As the needs for environmental protection become more and more urgent, more electronic products adopt halogen-free PCBs, which are safe to health and recyclable. This article will tell you what a halogen-free PCB is, its advantages and manufacturing, and why halogens in PCB are not welcome.
What is Halogen-Free PCB
According to IEC 61249-2-21 and JPCA-ES-01-2003 standards, halogen-free copper clads should have Cl (chlorine) and Br (bromine) of respectively within 0.09 wt% (weight percent) (900ppm) and the toll of Cl and Br within 0.15 wt% (1500ppm). So we can define halogen-free PCBs as printed circuit boards having chlorine within 0.09 wt% (900ppm), bromine within 0.09 wt% (900ppm), and the toll of halogens within 0.15 wt% (1500ppm).
Halogen-Free PCB Materials
Halogen-free FR4 materials include but are not limited to Panasonic's R1566, R1566WN, R1566W, R1566S, Ventec's VT-447, ITEQ's IT-170GRA1TC, Isola's DE156 and GreenSpeed series, ShengYi's S1550G, S1165, S1165M, S6015.
Halogen-free PCB substrates usually refer to halogen-free FR4 materials that use P (phosphorus) or N (nitrogen) to replace halogens. And the ink used for the solder mask of the PCB is halogen-free.
What is Halogen in PCBs
In the periodic table, halogens are the 6 elements that constitute Group 17 (Ⅶ), and they are F (fluorine), Cl (chlorine), Br (bromine), I (iodine), and At (astatine). Astatine is a radioactive element and is not used in electronics products, so halogens usually mean only F, Cl, Br, and I.
In the past, the halides PBB and PBDE were used in copper-clad as flame retardants for PCBs. Fortunately, PBB and PBDE were banned in copper clads for PCBs. But bromine flame retardant is still used for halogen-containing PCBs such as normal FR4 PCBs and CEM-3 PCBs, and the flame retardant is usually brominated epoxy resin.
Why Are Halogens in PCBs Harmful to Health
When PBB and PBDE are burned, they release highly toxic black smokes that contain dioxin and benzofuran. For this reason, both the EU and China ban PBB and PBDE in electronics products.
However, there are no laws in the world to ban bromine flame retardant other than PBB and PBDE in copper-clad used in PCBs. At temperatures of more than 200℃, the traditional FR4 PCBs and CEM-3 PCBs that use tetrabromobisphenol A flame retardant release a small amount of HBr (hydrogen bromide). When they are burned, a lot of brominated smoke is generated. Though FR4 PCBs and CEM-3 PCBs that contain halogens are allowed to use, they are not halogen-free PCBs.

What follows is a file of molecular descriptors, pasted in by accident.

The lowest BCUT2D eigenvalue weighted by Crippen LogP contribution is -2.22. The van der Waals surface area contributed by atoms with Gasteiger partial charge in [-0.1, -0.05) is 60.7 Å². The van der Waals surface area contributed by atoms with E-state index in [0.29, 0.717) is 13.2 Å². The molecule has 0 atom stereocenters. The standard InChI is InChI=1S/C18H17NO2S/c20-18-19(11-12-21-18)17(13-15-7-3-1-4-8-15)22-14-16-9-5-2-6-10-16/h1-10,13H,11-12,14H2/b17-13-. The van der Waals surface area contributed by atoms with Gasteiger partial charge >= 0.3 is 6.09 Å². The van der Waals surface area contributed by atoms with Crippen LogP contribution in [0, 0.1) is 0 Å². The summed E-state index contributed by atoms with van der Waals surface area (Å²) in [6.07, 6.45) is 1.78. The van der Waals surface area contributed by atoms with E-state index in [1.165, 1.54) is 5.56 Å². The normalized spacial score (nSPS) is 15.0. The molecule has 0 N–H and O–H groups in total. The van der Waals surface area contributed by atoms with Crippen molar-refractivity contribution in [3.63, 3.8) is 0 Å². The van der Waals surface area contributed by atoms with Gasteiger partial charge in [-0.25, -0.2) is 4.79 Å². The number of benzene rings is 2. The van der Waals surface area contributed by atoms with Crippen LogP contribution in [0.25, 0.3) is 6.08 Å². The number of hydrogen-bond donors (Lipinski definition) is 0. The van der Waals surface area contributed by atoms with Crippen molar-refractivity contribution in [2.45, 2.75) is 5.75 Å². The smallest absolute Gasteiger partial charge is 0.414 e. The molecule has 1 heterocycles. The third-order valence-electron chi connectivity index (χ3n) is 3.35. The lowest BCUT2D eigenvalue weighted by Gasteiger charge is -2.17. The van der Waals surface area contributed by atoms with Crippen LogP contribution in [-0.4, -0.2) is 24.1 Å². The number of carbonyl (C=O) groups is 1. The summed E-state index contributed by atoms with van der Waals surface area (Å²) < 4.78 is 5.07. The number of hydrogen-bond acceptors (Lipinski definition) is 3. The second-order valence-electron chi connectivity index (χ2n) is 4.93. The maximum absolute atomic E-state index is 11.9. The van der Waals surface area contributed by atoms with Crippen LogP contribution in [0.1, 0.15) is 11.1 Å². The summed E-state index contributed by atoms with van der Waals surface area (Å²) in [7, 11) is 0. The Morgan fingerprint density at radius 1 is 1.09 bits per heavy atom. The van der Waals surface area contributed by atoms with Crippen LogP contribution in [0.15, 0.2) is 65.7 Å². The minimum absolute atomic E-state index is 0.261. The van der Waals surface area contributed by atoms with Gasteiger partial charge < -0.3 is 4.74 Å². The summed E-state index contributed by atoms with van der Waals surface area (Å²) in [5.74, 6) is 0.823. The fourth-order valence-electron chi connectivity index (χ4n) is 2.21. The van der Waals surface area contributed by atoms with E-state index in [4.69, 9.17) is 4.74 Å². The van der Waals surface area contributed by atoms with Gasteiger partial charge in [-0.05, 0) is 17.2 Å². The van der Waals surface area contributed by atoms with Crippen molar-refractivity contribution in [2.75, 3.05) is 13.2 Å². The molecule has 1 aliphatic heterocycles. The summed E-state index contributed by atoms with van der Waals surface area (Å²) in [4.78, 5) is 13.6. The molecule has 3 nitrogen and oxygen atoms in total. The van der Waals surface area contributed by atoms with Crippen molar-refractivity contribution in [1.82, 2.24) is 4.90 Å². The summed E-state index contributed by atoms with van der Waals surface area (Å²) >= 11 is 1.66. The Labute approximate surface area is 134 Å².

How Do Halogen-free PCBs Be Fire-Resistant
As mentioned, halogens are used as a flame retardant in PCBs, so how do halogen-free PCBs be fire-resistant without halogen flame retardant?
Ceramics and metal are non-toxic and have high-temperature resistance. Ceramics PCBs are highly fire-resistant by nature. Aluminum PCBs and copper substrate PCBs are also fire-resistant, though they have a PP layer between the metal substrate and circuit layer. What halogen-free PCBs that need a little more explanation are those that use halogen-free flame retardant.
Most halogen-free PCBs substrates use P (phosphorus) and/or N (nitrogen) flame retardant. For the halogen-free PCBs using P flame retardant, when the phosphorus-containing resin is burned, it becomes meta-polyphosphoric acid which has strong dehydration property, and this forms a carbonized film on the surface of the resin. In this way, the air and the resin are insulated, and the resin stops burning.
For the halogen-free PCBs that use P and N compound flame retardant, when phosphorus and nitrogen compound containing resin is burned, it releases incombustible gas, and this stops the resin to burn.
Advantages of Halogen Free PCBs
- Halogen-free PCB substrates have better electrical insulation. P and N have smaller polarity than halogens, and thus halogen-free materials have reduced polarity compared with bromine-containing materials. For this reason, halogen-free PCBs can withstand a higher electric shock.
- Halogen-free PCBs have a smaller thermal expansion coefficient. P and N replacing Halogens leads to a larger monomer molecular weight of the PCB, and the mobility of molecules is lower than that of conventional epoxy resin. Thus, halogen-free PCBs have more thermal stability and less thermal expansion than traditional PCBs that contain halogens.
- Halogen-free PCBs have a higher TG. TG is the glass melting point, and a higher TG means the PCB can work at higher temperatures and be used for higher power applications.
- Halogen-free PCBs have a smaller moisture absorption rate. P and N compound epoxy resin has a smaller chance to form hydrogen bonds with hydrogen atoms in water than halogen epoxy resin does. So the moisture absorption of halogen-free PCBs is less than normal PCBs using halogen flame retardant.
Thus, compared with normal PCBs using halogen flame retardant, halogen-free PCBs have more stability, reliability, and improved performances.